Disguised prototype set to tease crowds on the Festival of Speed hill climb

The all-new Toyota Supra’s excruciatingly long gestation period is nearly over. But before we see one of the year’s most eagerly awaited new performance cars in full, Toyota is taking it to the Goodwood hill climb at this year’s Festival of Speed for its dynamic debut.

Although still covered in a body-disguising wrap, this is the first time we have seen a late full-body prototype in the metal, giving us all a better idea of what to expect when the car is finally revealed later in the year. In addition to this, one of our readers, Johnny Daly, sent in shots of a similar late-body prototype undergoing testing in the UK, giving us yet more insight into what the new sports coupe will look like.

Look beyond the swirly wrap and you’ll see that the expressive, dramatic bodywork first shown on the Toyota FT-1 Concept, and later the GR Supra Racing Concept, has remained mostly intact. While the Supra is paired in development with the new BMW Z4, Toyota has assured us that the differences between the two cars will be significantly more dramatic than the results of the GT86/BRZ project from 2012, amounting to not only different exterior styling and interiors, but also a more dynamically focused ethos for the Supra in comparison to the more laid-back BMW.

One thing that the two models will share is their basic drivetrains. The Supra is expected to exclusively use a turbocharged 3-litre straight-six engine, powering the rear wheels through an automatic gearbox, while the BMW will also be offered with four-cylinder engines and a manual option. The Toyota’s automatic gearbox is likely to be the same eight-speed ZF unit used by BMW, which is no bad thing.

It’s also expected that the Supra will be badged exclusively as a Gazoo Racing product, with the flagship model at launch producing 250kW and 450Nm of torque. Thanks to a leaked document, we can also tell you that the Supra will weigh in at around 1500kg and reach 100km/h in under four seconds, but these figures have yet to be substantiated – and that acceleration claim certainly sounds like a stretch to us given the power and weight figures.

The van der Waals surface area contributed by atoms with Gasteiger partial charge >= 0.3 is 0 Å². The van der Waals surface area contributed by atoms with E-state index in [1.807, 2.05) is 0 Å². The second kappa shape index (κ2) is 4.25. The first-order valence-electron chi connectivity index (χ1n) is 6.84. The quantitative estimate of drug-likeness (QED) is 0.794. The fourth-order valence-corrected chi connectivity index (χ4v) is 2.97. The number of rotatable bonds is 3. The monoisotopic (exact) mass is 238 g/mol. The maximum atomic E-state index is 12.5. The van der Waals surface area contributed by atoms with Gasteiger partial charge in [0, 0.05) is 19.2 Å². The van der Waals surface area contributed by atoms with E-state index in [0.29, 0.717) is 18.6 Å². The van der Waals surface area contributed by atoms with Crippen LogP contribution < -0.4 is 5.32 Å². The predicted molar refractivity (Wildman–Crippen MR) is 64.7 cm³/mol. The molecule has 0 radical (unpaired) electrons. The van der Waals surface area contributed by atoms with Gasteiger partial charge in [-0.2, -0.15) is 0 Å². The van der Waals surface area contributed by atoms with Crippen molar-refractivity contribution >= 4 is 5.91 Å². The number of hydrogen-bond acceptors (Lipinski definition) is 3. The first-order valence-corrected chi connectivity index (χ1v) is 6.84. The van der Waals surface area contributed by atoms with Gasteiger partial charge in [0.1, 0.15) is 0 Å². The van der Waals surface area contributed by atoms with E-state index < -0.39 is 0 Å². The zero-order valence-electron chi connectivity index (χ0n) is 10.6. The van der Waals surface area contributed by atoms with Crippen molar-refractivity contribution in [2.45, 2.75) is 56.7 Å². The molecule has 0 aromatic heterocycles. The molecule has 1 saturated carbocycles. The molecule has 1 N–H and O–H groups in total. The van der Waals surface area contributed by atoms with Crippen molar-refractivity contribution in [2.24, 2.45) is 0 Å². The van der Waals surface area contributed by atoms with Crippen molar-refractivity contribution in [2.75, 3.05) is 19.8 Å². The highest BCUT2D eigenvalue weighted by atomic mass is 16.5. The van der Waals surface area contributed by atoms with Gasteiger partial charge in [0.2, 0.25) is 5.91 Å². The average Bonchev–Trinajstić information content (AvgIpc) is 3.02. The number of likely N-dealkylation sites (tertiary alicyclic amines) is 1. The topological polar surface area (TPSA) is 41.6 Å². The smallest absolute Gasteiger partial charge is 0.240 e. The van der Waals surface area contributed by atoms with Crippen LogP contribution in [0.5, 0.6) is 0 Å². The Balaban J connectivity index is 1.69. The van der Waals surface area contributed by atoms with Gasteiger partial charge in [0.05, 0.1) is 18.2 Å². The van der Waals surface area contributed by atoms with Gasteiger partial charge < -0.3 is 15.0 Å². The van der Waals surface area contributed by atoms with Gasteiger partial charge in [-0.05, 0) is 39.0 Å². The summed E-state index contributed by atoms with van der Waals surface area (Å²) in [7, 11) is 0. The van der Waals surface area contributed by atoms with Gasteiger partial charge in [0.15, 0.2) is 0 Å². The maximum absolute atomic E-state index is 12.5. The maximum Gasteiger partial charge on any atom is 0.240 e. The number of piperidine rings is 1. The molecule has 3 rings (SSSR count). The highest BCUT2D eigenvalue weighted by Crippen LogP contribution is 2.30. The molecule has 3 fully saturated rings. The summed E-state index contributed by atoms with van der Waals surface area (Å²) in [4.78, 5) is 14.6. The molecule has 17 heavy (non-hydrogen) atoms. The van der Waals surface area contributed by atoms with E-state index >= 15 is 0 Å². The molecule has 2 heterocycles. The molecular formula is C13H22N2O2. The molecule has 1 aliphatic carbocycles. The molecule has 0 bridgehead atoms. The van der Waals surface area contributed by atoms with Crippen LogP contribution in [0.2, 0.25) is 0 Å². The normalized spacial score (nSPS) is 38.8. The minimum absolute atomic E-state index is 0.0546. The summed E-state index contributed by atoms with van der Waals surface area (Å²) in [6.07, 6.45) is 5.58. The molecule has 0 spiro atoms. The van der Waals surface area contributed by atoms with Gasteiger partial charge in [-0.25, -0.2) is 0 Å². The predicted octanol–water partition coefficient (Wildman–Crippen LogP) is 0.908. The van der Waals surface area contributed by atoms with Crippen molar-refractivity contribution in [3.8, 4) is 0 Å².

Although we’ll still have to wait to see the finished car, the Supra’s dynamic debut at Goodwood should give fans a good idea of what the new car’s straight-six engine will sound like, not to mention see the model in context with rivals from Porsche and BMW. Toyota’s marketing machine isn’t stopping there, either, as the Supra is replacing the Camry (which is returning to the UK, incidentally) as the company’s NASCAR entry. Toyota certainly isn’t holding back with its new sports coupe. Now all it needs to do is finally put it on sale.

The Toyota GR Supra Racing concept first appeared at the Geneva motor show earlier this year and has now reached the Gran Turismo racing game franchise, giving fans the chance to get their first go behind the (virtual) wheel.

As for the actual concept car, it might look like a racetrack-only machine, but it does give us our best indication yet as to what the production Supra might look like. Complete with functional, production-specification lighting and glazing shared with late-cycle prototypes, peel back the stickers and take a few inches of width from the wheelarches and you’ll be looking at something very close to the production car next year.

The GR Supra Racing Concept – to give it its full name, for all Supras will be marketed under the Gazoo Racing sub-brand – isn’t said to conform with any racing formulae in particular, but that hasn’t stopped it from appearing authentic, all the same. Toyota lists the highlights and equipment that make up its ‘racing spec’, but doesn’t give any mechanical specifications or even a hint as to what lies under the brutal bodywork.

However, as we reported earlier this year, leaked information in Japan suggests the road car will have a six-cylinder engine producing 254Kw and 450Nm of torque, with 0-100km/h dispatched in 3.8sec. A weight figure of 1496kg has been rumoured, but has not been substantiated.